Understanding Azure Storage Options

The choices found when provisioning storage in Azure can be overwhelming. In this article, Monica Rathbun explains the options to help your organization research which storage might be right for your solution.

Azure can be a complicated mess of alphabet soup with all the acronyms Microsoft uses to define options within the cloud structure. In this article, I am going to decipher some of that for you starting with storage and redundancy. I’ll cover types of storage accounts, supported services, what performance tiers work with each storage account, and what kind of access you have with those storage types.

Azure Storage offers several different types of options. Both storage accounts and managed disks are part of the offerings—typically you’re going to use storage accounts for programmatic storage access, whereas managed disks will be used for your Infrastructure as a Service VMs. There are unmanaged disked available for VMs as well, but that’s not recommended at all. Unmanaged disks means that you will manage the storage account and not Azure. It is actually a file (.vhd) residing on a Azure Storage account and not an ARM file. Adversely, with managed disk all you have to do is specify whether you want Premium or Standard and the size of the disk and Azure creates and manages the disk for you. Simplifing the entire process. I only mention it here so that you know the difference. It is important to note unmanaged is again not recommend and an older way of doing things.

Let’s start with Data Access Tiers for Azure Blob Storage which are part of storage accounts.

Azure offers Data Access Tiers to storage such as Hot, Cool and Archive, which has the potential to save you money.

  • Hot gives you the ability to optimize your storage for frequently accessed data.
  • Cool is optimized for more infrequently accessed data. Data must remain for a minimum of 30 days. Removal before then will incur a charge.
  • Archive is rarely accessed and kept in storage for a minimum of 180 days.

You can use Cool storage is for things like short term back-up and recovery solutions which are not accessed until needed but can be accessed immediately when required. This will save you money compared to Hot storage. To save even more money, you can place things like long term back-ups, compliance data, or rarely used data on Archived storage. The expectation is that you will keep the data here long term and won’t require immediate retrieval. Think of this like sending your tape backups to Iron Mountain. You’ll need to wait for the data to be mounted which would take considerable time (up to 14 hours), but you will pay a much lower storage rate. However, keep in mind, if you take data out too soon, you will be charged an early delete fee of the retention period-days stored * rate.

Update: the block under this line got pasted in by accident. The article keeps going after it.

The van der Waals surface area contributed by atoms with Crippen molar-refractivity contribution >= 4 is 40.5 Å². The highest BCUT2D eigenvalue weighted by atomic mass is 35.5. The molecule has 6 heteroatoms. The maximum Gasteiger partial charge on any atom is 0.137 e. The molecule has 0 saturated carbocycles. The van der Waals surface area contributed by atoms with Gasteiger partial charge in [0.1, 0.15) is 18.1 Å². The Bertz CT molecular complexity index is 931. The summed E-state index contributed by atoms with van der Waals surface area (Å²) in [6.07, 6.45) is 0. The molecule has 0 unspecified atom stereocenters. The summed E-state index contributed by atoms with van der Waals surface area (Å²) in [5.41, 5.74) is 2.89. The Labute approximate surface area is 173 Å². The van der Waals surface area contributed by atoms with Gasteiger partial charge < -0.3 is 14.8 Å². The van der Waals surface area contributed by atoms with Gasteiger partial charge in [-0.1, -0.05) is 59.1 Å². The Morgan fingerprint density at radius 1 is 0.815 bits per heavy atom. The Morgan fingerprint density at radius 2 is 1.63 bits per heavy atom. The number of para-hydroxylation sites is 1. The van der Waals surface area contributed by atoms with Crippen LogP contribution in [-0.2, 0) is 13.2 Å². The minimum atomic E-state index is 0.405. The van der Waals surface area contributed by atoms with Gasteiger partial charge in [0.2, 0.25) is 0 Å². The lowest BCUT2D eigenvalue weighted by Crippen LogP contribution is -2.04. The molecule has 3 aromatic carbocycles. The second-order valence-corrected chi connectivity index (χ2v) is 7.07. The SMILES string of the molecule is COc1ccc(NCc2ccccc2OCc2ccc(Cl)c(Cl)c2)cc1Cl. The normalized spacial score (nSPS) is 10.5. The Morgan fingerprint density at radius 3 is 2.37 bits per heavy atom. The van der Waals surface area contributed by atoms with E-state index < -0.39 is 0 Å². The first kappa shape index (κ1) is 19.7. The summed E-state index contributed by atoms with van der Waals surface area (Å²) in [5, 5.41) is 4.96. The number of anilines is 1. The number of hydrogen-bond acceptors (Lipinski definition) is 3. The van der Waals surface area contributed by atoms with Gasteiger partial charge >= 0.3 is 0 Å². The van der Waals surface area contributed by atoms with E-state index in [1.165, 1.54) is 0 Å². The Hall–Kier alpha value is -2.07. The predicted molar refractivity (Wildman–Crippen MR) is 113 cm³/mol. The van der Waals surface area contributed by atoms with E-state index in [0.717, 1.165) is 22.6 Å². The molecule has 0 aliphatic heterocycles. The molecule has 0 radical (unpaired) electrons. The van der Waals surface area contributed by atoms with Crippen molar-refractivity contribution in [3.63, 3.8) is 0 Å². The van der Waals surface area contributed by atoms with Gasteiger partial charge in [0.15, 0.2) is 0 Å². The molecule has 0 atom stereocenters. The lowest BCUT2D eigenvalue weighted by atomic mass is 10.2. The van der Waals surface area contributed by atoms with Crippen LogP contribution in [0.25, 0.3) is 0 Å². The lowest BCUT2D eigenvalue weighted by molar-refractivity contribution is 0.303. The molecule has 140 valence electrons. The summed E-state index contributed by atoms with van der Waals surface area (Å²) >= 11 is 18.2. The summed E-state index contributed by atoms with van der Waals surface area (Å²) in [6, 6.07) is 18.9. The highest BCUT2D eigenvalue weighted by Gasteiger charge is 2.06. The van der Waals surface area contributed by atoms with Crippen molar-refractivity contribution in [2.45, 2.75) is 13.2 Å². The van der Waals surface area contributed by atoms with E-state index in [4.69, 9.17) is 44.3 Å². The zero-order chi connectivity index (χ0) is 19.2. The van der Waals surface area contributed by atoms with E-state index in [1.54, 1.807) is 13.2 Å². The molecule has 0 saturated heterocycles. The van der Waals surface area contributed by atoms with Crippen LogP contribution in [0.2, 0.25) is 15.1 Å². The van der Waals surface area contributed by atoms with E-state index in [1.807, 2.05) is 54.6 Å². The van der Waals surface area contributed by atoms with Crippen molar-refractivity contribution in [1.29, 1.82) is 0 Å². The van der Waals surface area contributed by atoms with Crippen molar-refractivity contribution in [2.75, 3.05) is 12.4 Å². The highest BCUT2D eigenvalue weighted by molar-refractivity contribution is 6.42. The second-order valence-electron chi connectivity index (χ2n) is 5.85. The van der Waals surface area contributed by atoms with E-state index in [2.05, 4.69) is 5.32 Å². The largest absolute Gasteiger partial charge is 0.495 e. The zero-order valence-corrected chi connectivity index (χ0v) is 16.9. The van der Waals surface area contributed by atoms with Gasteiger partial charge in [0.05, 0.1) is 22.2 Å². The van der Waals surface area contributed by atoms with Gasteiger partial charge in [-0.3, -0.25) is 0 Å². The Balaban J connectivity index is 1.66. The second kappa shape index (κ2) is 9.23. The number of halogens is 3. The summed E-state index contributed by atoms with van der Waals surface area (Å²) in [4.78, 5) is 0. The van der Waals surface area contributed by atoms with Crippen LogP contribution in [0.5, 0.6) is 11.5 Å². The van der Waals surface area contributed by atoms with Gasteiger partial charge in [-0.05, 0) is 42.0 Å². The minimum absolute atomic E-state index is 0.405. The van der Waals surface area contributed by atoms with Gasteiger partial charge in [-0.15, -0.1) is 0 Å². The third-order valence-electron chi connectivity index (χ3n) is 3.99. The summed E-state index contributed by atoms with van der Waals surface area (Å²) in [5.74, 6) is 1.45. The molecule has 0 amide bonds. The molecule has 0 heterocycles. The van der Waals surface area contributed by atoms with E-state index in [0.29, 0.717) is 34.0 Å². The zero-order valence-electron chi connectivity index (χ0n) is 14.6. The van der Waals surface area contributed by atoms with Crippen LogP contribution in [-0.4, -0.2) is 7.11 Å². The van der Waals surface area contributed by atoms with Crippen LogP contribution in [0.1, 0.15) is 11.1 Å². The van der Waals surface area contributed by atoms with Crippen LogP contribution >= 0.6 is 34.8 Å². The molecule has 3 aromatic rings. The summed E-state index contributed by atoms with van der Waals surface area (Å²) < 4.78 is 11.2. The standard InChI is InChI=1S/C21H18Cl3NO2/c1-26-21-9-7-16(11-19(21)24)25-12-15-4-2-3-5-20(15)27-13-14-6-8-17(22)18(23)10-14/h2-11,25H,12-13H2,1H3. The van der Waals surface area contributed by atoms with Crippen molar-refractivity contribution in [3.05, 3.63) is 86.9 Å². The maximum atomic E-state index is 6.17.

Another item to understand before diving into other options is supported services. There are five Storage Services available.

  • Azure Blobs or block blobs are content libraries of unstructured data that are randomly accessed from anywhere. This can also be streamable data like videos or audio. This is commonly used for log files, backups and disaster recovery files.
  • Azure Files are fully managed files share which are accessed using  Server Message Block (SMB) protocol. These can be on both the cloud or on-premises and accessed by the cloud. Meaning this acts like a local file share. Both on prem users and cloud users can access files easily. These are a great solution for moving your local file shares to the cloud as well as “lifting and shifting” data to the cloud.
  • Azure Queues are used to store messages using HTTP or HTTPs. Typically, you use these to queue up work and process it asynchronously like Service Broker.
  • Azure Tables store structured schema-less flexible NoSQL data. This is typically a lower-cost option for storing data you need to get to fast for web apps, address books, device information and metadata according to Microsoft.
  • Azure Disks are managed virtual hard disks (VHD). They are similar to on-prem virtual disk but only virtualized and managed by Azure. Just like on-prem, you can get Ultra Disk, Premium or Standard Solid-State drives or just a Standard hard disk drive. If you are using SQL Server, or any other I/O intensive application you should only use Ultra or Premium disks. Even the Standard SSD offering will not meet the I/O needs of a small database but might be suitable for test and development environments.